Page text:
NIAID, Flickr.

With 1,048 people infected and 1,013 lives lost, this year's Ebola epidemic is now the worst in history, according to the World Health Organization. But the virus's death toll isn't the only thing to worry about. The economic consequences could be enormous.

The economic cost of Ebola
The World Bank crunched the numbers, and according to its calculations, emerging zoonotic diseases like Ebola have economic costs that have ranged from $500 million to $50 billion in the past. The 1998 Nipah Virus epidemic in Malaysia, for example, cost $671 million in lost productivity and disease control, it says. That decade's outbreak of Plague in India was likely three times as expensive, while SARS cost almost $50 billion in 2003.

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Estimated Costs of Emerging Zoonotic Diseases (1986–2006). Figure 1.1: People, Pathogens and Our Planet, The World Bank.

As the World Bank notes, however, none of these outbreaks developed into a global pandemic. If that were to happen, with Ebola or another disease, it estimates the economic cost could hit $3 trillion -- nearly 5% of the world's GDP.

"Because a novel flu virus could infect 30%-40% of all people, in a worst-case scenario, business and consumer confidence would plummet, worker absenteeism would rise sharply, and public services would falter," the organization wrote last year.

Another study from the World Bank indicates that efforts to avoid infection -- in the form of reduced travel and discretionary spending -- would account for 60% of all costs. Illness and missed work would be responsible for 28% of GDP losses,, while mortality -- and the resulting reduction in productivity -- would account for the remaining 12% of costs. 

What companies could be affected?
There's no way to predict which companies would be hit the hardest by an Ebola pandemic. But the history of SARS can give us a clue. As Reuters points out, last decade's outbreak in China had a direct effect on airlines -- Asian and North American carriers lost a total of $7 billion in revenue in 2003.

American Airlines, United, Northwest Airlines, and at least 13 other airlines reported financial weakness due to the disease, USA Today reported. Suppliers General ElectricB/E AerospaceEsterline Technologies, and Goodrich also experienced SARS-related issues. The latter even cut 1,700 jobs as a result.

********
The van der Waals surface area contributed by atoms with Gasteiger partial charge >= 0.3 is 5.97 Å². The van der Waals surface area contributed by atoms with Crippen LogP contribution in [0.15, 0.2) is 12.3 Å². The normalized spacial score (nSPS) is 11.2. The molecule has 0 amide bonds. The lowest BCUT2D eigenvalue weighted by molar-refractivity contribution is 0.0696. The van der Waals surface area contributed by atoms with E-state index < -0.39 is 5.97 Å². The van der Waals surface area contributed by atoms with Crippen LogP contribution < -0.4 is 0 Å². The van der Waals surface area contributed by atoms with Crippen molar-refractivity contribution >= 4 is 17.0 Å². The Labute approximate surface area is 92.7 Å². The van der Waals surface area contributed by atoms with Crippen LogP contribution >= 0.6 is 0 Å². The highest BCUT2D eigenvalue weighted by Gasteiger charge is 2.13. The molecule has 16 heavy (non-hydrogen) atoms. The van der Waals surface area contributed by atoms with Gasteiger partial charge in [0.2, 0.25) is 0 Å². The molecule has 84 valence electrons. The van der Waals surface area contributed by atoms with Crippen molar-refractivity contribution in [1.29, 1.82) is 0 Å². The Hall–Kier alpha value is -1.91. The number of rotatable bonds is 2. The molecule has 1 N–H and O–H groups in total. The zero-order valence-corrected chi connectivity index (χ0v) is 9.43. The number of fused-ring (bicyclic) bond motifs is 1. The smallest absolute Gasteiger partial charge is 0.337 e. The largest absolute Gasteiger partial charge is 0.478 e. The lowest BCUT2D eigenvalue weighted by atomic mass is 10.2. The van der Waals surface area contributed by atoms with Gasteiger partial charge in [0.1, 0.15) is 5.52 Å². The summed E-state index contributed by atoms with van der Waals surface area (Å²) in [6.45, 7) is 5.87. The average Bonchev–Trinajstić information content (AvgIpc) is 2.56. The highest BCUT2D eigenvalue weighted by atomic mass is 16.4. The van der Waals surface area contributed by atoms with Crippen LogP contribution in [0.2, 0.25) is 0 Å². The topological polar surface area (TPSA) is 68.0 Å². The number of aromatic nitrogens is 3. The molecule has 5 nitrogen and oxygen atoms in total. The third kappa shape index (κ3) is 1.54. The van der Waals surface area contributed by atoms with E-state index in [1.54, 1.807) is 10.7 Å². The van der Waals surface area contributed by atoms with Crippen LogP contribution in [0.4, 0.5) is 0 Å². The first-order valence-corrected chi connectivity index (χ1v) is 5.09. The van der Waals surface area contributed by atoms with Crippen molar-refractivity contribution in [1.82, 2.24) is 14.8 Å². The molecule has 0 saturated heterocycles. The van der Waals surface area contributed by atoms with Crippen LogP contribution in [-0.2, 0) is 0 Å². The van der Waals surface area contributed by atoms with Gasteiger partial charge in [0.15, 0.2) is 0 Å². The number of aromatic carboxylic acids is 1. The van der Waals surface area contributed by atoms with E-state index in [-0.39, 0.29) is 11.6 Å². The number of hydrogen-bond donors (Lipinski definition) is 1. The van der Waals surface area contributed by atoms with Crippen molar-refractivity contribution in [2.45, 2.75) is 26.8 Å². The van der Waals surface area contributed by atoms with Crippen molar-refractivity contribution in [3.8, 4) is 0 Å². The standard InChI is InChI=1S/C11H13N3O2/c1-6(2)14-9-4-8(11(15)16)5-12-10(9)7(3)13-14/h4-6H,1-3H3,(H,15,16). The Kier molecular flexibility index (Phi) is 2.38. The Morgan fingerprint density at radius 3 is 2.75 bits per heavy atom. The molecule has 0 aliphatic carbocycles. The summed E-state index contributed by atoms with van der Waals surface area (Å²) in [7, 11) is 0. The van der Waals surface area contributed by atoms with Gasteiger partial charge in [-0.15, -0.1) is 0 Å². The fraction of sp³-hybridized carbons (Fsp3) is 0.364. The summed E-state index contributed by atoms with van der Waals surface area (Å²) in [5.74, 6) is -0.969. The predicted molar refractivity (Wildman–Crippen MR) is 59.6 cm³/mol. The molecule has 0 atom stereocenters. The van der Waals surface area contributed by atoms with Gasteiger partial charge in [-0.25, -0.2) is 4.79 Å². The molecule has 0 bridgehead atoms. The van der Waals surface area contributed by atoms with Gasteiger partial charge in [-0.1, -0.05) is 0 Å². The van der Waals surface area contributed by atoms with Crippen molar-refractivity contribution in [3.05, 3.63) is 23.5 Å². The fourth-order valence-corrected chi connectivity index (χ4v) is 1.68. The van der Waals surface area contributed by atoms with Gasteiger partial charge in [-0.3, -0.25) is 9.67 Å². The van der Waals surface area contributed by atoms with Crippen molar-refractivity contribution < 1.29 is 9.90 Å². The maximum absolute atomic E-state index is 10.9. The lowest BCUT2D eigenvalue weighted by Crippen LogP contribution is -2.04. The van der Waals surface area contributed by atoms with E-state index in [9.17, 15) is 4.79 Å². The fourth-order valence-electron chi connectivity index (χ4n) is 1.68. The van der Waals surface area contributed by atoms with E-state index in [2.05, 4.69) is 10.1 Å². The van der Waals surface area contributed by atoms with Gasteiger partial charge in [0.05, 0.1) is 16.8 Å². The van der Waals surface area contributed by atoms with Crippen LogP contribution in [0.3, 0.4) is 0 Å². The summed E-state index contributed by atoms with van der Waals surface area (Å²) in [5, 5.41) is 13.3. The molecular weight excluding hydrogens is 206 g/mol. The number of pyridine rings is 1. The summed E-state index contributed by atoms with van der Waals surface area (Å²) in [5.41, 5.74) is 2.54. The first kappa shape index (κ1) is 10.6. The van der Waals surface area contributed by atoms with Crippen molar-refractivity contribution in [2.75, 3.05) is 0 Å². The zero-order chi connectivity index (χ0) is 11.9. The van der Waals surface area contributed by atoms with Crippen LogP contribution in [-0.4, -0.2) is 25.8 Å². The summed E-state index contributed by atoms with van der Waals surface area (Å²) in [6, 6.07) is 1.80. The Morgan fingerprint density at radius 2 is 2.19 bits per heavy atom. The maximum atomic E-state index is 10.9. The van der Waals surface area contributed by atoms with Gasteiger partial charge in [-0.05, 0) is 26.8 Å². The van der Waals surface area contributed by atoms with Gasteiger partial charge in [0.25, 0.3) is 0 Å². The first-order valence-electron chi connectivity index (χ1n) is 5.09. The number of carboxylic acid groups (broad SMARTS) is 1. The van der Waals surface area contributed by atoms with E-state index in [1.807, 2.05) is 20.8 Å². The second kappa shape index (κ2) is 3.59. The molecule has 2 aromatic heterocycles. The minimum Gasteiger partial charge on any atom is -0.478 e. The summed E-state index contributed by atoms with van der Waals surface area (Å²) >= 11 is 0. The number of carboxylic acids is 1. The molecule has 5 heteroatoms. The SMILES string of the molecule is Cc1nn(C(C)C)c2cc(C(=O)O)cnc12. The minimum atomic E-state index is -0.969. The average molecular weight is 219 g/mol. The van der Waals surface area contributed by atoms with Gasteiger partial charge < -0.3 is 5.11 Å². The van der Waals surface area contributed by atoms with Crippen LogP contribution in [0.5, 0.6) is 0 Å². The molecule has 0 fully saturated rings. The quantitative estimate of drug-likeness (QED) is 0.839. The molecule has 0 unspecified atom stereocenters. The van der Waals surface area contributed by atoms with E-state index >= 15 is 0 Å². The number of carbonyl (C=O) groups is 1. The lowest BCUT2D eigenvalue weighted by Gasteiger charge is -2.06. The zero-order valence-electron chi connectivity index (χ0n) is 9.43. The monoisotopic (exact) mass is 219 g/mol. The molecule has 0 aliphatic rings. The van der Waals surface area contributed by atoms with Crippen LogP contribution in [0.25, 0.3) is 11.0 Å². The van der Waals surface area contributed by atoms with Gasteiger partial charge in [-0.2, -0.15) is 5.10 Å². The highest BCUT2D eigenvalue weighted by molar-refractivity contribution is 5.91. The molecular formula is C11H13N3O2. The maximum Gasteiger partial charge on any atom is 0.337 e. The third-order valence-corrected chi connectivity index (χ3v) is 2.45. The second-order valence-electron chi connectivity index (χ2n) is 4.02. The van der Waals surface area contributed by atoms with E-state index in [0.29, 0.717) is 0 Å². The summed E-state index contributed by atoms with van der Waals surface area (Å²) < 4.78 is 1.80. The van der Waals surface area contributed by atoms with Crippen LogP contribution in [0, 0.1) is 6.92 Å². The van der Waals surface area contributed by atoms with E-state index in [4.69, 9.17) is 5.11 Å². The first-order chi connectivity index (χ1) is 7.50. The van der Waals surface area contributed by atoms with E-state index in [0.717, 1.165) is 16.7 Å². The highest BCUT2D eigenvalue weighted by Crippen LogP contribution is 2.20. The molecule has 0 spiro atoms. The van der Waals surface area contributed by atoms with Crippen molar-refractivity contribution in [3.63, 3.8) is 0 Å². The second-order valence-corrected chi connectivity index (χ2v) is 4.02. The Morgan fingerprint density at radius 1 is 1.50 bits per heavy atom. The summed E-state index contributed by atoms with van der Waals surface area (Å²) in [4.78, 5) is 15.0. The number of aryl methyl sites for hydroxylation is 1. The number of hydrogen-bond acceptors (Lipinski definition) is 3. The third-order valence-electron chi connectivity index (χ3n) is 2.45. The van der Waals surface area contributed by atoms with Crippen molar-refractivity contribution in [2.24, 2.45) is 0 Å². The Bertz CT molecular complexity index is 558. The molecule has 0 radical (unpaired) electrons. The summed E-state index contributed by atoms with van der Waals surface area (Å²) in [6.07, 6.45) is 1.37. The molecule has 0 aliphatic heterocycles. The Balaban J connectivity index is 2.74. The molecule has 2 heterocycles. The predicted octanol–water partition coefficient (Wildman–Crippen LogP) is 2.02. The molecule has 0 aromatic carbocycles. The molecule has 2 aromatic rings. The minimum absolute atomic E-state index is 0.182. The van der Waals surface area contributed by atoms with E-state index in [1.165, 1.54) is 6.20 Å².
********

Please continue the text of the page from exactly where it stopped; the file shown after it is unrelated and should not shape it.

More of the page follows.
According to the outlet, travel companies Orient-Express, Priceline.com, and Navigant International were also negatively affected, in addition to tech firms like Cirrus Logic and Oracle, which were harmed by spending cuts and fewer orders from Asia. As expected, retailers of all shapes and sizes, from Estée Lauder to DuPont, also reported weakness.

What's next?
As The Motley Fool recently explained, regional mining companies could be adversely affected by the Ebola outbreak. British Airways also temporarily suspended flights to Sierra Leone and Liberia, and Emirates won't fly to Guinea for the time being, The Wall Street Journal reports. Because the Ebola epidemic is centered in the Third World, though, it's unknown if corporations will be affected to the same degree as they were with SARS. The World Review, for one, reports the virus has cost the Liberian economy $12 million so far .

The future is uncertain. Ebola's pandemic potential and the loss of life in West Africa warrants the United States and the rest of the world's governments to take it seriously. Just last week, the WHO declared the virus an "international public health emergency." President Obama has since approved the usage of an experimental Ebola serum in Liberia, known as ZMapp. According to a fact sheet about the drug, ZMapp was jointly created by Mapp Biopharmaceutical, LeafBio, Defyrus, the U.S. government, and Canada's Public Health Agency.

"Mapp and its partners are cooperating with appropriate government agencies to increase production as quickly as possible," a statement says. Early results are mixed, but with any luck, health officials can manage the outbreak before it worsens.

To learn more about how to help treat the sick and halt the spread, follow the link.

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